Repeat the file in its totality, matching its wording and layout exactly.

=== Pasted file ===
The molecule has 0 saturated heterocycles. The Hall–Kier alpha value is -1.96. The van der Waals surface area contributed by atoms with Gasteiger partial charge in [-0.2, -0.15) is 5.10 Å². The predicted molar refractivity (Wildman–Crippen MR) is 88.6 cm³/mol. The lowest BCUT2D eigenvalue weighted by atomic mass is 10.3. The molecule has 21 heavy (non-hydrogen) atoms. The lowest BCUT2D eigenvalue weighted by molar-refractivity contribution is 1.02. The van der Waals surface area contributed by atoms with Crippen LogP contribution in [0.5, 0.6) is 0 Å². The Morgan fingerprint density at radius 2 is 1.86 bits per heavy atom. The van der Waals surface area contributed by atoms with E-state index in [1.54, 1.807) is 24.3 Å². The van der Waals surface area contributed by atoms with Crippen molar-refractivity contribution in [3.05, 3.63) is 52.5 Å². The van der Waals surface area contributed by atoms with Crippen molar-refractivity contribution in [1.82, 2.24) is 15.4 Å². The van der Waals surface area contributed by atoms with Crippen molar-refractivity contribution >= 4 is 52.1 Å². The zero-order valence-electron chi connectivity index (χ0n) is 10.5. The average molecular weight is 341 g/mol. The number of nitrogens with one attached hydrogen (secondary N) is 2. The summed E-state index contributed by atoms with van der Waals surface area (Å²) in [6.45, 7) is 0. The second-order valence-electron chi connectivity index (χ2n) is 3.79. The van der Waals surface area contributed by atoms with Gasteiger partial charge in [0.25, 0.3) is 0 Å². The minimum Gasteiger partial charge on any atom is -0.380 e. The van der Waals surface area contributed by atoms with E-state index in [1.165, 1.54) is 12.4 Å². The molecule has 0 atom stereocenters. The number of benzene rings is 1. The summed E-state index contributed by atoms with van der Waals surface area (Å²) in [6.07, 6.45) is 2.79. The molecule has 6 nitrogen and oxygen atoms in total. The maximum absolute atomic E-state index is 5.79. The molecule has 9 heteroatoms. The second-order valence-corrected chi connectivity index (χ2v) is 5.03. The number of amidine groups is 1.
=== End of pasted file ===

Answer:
The molecule has 0 saturated heterocycles. The Hall–Kier alpha value is -1.96. The van der Waals surface area contributed by atoms with Gasteiger partial charge in [-0.2, -0.15) is 5.10 Å². The predicted molar refractivity (Wildman–Crippen MR) is 88.6 cm³/mol. The lowest BCUT2D eigenvalue weighted by atomic mass is 10.3. The molecule has 21 heavy (non-hydrogen) atoms. The lowest BCUT2D eigenvalue weighted by molar-refractivity contribution is 1.02. The van der Waals surface area contributed by atoms with Crippen LogP contribution in [0.5, 0.6) is 0 Å². The Morgan fingerprint density at radius 2 is 1.86 bits per heavy atom. The van der Waals surface area contributed by atoms with E-state index in [1.54, 1.807) is 24.3 Å². The van der Waals surface area contributed by atoms with Crippen molar-refractivity contribution in [3.05, 3.63) is 52.5 Å². The van der Waals surface area contributed by atoms with Crippen molar-refractivity contribution in [1.82, 2.24) is 15.4 Å². The van der Waals surface area contributed by atoms with Crippen molar-refractivity contribution >= 4 is 52.1 Å². The zero-order valence-electron chi connectivity index (χ0n) is 10.5. The average molecular weight is 341 g/mol. The number of nitrogens with one attached hydrogen (secondary N) is 2. The summed E-state index contributed by atoms with van der Waals surface area (Å²) in [6.45, 7) is 0. The second-order valence-electron chi connectivity index (χ2n) is 3.79. The van der Waals surface area contributed by atoms with Gasteiger partial charge in [0.25, 0.3) is 0 Å². The minimum Gasteiger partial charge on any atom is -0.380 e. The van der Waals surface area contributed by atoms with E-state index in [1.165, 1.54) is 12.4 Å². The molecule has 0 atom stereocenters. The number of benzene rings is 1. The summed E-state index contributed by atoms with van der Waals surface area (Å²) in [6.07, 6.45) is 2.79. The molecule has 6 nitrogen and oxygen atoms in total. The maximum absolute atomic E-state index is 5.79. The molecule has 9 heteroatoms. The second-order valence-corrected chi connectivity index (χ2v) is 5.03. The number of amidine groups is 1.